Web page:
I am using Series to approximate function of two variables:


the function is a complicated sum of hypergeometric functions, but my question is more generic than that. The upshot is that I end up with a sum of rational functions in y. Schematically

$$f(x,y)=\sum_{i=0}^{m} \frac{p_i(y)}{q_i(y)} x^i+\mathcal{O(x^{m+1})}\sim \frac{p(x,y)}{Q(y)}$$

where $p_i,q_i$ are polynomials of $y$ only. I know what the all the denominator divide some polynomial $Q(y)$m i.e. the roots of $q_i(y)$ are in the roots, $a_j$, of $Q(y)$ (with multiplicity). I need to know the result as a rational function $p(x,y)/Q(y)$ in order to use some custom functions that only works on polynomials, i.e. they use e.g. CoefficientList and other polynomial-related functions.

For illustration let us take the function as a simple hypergeometric function:

(* f[x,y] is more complicated than that. For illustration only.*)
m = 10;
f[x_,y_]   := Hypergeometric2F1[y, y + 1, y - 3, x/(x^2 + 1)];
lista       = {1,2,3};
denominator = Product[y-a,{a,lista}];
numerator   = Series[denominator * f[x,y],{x,0,m}]

In principle, numerator should be nice polynomial in both $x,y$. In practice however, what I get are sums complicated rational functions that Mathematica does not simplify. For low m this is not an issue, and I simply do


And I get the result I want. If I expand the series to high orders however, this quickly becomes very long and slows down the whole script. Is there a best practice for simplifying rational functions like this? I tried the following:

Simplify[numerator[[3]]].Table[x^i, {i, 0, m}]
Together[numerator[[3]]].Table[x^i, {i, 0, m}]

They all take the same order of magnitude in time to process at large m.

On my laptop, for this example function and m = 100, the series is found in about 10 seconds and all the above each take between 50 and 60 seconds to get the desired result.

What is the best practice and faster way in this case?

  • 1
    $\begingroup$ Run times of up to a minute are acceptable I think, unless you are doing this hundreds or thousands of times. $\endgroup$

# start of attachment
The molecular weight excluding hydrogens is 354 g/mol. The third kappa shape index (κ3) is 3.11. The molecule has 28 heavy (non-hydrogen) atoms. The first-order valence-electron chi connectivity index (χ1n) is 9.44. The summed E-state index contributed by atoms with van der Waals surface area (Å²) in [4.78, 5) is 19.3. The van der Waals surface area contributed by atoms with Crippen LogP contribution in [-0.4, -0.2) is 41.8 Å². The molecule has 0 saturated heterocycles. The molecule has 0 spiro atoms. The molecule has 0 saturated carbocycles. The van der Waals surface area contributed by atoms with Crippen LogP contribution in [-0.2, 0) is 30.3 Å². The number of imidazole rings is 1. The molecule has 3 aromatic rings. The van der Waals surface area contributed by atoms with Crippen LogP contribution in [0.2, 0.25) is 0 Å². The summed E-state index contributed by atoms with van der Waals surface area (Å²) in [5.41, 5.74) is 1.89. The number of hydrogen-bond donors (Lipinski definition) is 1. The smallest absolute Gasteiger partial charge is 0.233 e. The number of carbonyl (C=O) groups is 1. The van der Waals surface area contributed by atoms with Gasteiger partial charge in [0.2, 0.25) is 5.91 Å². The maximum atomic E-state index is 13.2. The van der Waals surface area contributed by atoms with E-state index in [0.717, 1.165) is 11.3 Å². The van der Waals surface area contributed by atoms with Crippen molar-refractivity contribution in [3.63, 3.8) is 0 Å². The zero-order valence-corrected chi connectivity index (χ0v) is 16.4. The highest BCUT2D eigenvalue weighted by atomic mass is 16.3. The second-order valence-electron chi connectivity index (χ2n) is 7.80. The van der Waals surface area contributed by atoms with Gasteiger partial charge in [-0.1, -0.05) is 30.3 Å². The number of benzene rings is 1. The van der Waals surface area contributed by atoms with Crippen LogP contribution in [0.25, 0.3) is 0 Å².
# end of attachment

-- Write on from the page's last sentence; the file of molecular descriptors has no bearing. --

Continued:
– Somos
    Apr 5, 2019 at 18:29
  • $\begingroup$ In this example, yes, it is acceptable. In my actual example however for m=30, it takes about 5 minutes, and I have to do it about 50 times at different parameters in one run, so any small improvement potentially reduces the overall run time by a lot. $\endgroup$
    – Bulkilol
    Apr 7, 2019 at 0:30

1 Answer 1


It can be done somewhat faster by interpolating the polynomials in y. I'll illustrate with an expansion to degree 64.

m = 64;
f[x_, y_] := Hypergeometric2F1[y, y + 1, y - 3, x/(x^2 + 1)];
lista = {1, 2, 3};
denominator = Product[y - a, {a, lista}];
numerator = Series[denominator*f[x, y], {x, 0, m}];

(1) Just use Together:

Timing[t1 = Together[Normal@numerator];]

(* Out[455]= {7.48, Null}

Out[456]= 18352 *)

(2) Use Together on individual "coefficients' in y. Also make sure results are equivalent.

 t2 = Together[numerator[[3]]].Table[x^i, {i, 0, m}];]
Together[t2 - t1]

(* Out[475]= {4.74, Null}

Out[476]= 11472

Out[477]= 0 *)

(3) Interpolate in y for each coefficient to clear denominators. For this I decided to use integers starting 10 larger than m and to use around 3/2 m of them. Not sure this many are needed though, or if this is in general an adequate range to use.

 t3 = numerator[[3]];
 t3b = Transpose[Table[t3, {y, 10 + m, 10 + Ceiling[5/2*m]}]];
 t3c = Map[
      Transpose[{Range[10 + m, 10 + Ceiling[5/2*m]], #}], y]] &, 
 t3d = t3c.Table[x^i, {i, 0, m}];]
Together[t3d - t2]

(* Out[480]= {1.692, Null}

Out[481]= 11679

Out[482]= 0 *)

So it's a modest improvement, factor of 3 or so at this range for m.


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